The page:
So, what took me away from my classroom today? It was the first day of the 83rd Joint Annual Conference of the Illinois Association of School Boards, the Illinois Association of School Administrators, and the the Illinois Association of School Business Officers (often called the Triple I Conference or the Illinois Joint Annual Conference, abbreviated on Twitter as ILjac15 because JACIASBIASAIASBO2015 is a over the top). This was my third year attending as a guest of Washington Grade School District 52, where my mother is in her 15th year on the school board. (Of course, since I am in an educational administration program, my hope is that one day I will attend as a member of the IASA and/or as a representative of my own school district!)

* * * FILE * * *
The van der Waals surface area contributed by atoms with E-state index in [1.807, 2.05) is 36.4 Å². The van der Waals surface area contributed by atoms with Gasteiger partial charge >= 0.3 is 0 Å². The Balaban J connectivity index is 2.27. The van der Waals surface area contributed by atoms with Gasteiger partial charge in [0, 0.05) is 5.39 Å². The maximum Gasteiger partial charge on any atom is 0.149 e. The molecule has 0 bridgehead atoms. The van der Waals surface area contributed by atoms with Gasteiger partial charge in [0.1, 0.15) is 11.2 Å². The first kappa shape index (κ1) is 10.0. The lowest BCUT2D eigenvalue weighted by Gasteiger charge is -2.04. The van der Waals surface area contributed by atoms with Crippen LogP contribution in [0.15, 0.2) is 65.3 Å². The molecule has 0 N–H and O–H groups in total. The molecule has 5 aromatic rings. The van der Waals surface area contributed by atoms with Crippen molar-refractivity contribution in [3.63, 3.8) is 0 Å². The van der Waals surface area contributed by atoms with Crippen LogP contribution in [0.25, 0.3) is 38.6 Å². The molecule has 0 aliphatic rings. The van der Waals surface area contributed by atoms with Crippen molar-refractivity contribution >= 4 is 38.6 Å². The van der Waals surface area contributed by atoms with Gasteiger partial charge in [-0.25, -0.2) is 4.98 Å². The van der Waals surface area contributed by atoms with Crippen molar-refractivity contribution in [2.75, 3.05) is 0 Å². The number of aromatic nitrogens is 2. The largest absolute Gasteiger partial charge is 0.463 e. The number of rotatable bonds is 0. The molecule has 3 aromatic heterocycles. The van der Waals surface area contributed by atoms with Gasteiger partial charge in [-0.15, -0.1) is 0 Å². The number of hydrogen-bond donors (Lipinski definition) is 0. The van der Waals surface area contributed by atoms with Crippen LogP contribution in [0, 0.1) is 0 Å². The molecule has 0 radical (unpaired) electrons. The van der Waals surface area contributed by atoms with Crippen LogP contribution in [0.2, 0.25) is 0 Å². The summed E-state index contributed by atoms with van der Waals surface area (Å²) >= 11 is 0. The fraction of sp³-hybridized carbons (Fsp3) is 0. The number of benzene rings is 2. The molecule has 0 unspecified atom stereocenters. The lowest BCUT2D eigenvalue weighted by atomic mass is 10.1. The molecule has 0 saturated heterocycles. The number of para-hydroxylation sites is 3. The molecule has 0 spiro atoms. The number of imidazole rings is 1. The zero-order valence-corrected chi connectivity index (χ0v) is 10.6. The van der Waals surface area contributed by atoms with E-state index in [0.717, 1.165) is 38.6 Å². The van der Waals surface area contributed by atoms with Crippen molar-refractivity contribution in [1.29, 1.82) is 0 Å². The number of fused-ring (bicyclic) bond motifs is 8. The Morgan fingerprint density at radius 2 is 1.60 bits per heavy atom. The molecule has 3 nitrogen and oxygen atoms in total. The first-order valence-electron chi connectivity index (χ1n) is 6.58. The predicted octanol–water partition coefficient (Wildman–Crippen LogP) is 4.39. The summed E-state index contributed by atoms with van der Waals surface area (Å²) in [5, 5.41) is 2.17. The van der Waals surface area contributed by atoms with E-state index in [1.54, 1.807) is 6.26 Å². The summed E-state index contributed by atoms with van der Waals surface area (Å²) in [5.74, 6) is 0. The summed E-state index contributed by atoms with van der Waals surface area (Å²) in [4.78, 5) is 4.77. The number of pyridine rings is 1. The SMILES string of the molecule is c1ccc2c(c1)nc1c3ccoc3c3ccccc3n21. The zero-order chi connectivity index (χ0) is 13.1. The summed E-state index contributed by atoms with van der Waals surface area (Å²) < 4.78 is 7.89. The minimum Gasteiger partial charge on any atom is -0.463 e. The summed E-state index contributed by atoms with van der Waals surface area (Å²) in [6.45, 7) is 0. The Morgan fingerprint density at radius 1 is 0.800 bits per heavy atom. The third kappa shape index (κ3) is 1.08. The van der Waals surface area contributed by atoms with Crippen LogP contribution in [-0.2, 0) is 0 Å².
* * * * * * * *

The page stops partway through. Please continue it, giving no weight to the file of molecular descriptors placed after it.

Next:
Due to traffic and other delays, I wasn’t able to make it to some of the early panel sessions held today, but I did get to hear the first general session speaker, DeDe Murcer Moffett, who spoke passionately about the need to have people in your life who help you snap out of it when you start wallowing in doubt or regret, push you forward, and encourage you to succeed. She calls these people your snappers and pushers and it got me wondering who my snappers and pushers are. I thought about my amazing colleagues in my building and my district and the support that we offer each other. I thought about the fantastic teachers I had in my own educational career and the equally fantastic teachers that I have the privilege of working with in my building and my district. Then I thought about whether or not I am a snapper and a pusher in my role in my school as a teacher, a technology specialist, a union representative, and a member of the building leadership team. I’d like to think that I am.